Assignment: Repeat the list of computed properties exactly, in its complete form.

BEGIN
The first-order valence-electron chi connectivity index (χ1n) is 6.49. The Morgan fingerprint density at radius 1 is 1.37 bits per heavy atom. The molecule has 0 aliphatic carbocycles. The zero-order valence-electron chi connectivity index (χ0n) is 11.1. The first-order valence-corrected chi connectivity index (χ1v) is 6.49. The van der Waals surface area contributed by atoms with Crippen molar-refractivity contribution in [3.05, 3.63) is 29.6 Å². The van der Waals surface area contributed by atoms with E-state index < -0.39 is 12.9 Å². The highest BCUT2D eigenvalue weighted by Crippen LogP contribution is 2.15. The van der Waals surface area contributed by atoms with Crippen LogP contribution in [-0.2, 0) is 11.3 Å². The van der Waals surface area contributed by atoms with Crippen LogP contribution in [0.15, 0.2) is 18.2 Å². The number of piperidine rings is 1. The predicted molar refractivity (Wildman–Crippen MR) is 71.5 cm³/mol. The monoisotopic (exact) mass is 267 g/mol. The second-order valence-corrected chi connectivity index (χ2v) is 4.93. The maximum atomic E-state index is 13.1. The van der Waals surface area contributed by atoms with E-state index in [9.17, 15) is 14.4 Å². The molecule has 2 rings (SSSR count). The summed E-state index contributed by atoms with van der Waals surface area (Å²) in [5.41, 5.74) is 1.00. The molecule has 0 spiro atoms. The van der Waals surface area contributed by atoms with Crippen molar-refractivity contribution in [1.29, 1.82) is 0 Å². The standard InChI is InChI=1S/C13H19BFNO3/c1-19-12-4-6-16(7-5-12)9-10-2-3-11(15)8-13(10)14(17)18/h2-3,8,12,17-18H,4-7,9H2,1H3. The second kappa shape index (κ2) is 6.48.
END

The first-order valence-electron chi connectivity index (χ1n) is 6.49. The Morgan fingerprint density at radius 1 is 1.37 bits per heavy atom. The molecule has 0 aliphatic carbocycles. The zero-order valence-electron chi connectivity index (χ0n) is 11.1. The first-order valence-corrected chi connectivity index (χ1v) is 6.49. The van der Waals surface area contributed by atoms with Crippen molar-refractivity contribution in [3.05, 3.63) is 29.6 Å². The van der Waals surface area contributed by atoms with E-state index < -0.39 is 12.9 Å². The highest BCUT2D eigenvalue weighted by Crippen LogP contribution is 2.15. The van der Waals surface area contributed by atoms with Crippen LogP contribution in [-0.2, 0) is 11.3 Å². The van der Waals surface area contributed by atoms with Crippen LogP contribution in [0.15, 0.2) is 18.2 Å². The number of piperidine rings is 1. The predicted molar refractivity (Wildman–Crippen MR) is 71.5 cm³/mol. The monoisotopic (exact) mass is 267 g/mol. The second-order valence-corrected chi connectivity index (χ2v) is 4.93. The maximum atomic E-state index is 13.1. The van der Waals surface area contributed by atoms with E-state index in [9.17, 15) is 14.4 Å². The molecule has 2 rings (SSSR count). The summed E-state index contributed by atoms with van der Waals surface area (Å²) in [5.41, 5.74) is 1.00. The molecule has 0 spiro atoms. The van der Waals surface area contributed by atoms with Crippen molar-refractivity contribution in [1.29, 1.82) is 0 Å². The standard InChI is InChI=1S/C13H19BFNO3/c1-19-12-4-6-16(7-5-12)9-10-2-3-11(15)8-13(10)14(17)18/h2-3,8,12,17-18H,4-7,9H2,1H3. The second kappa shape index (κ2) is 6.48.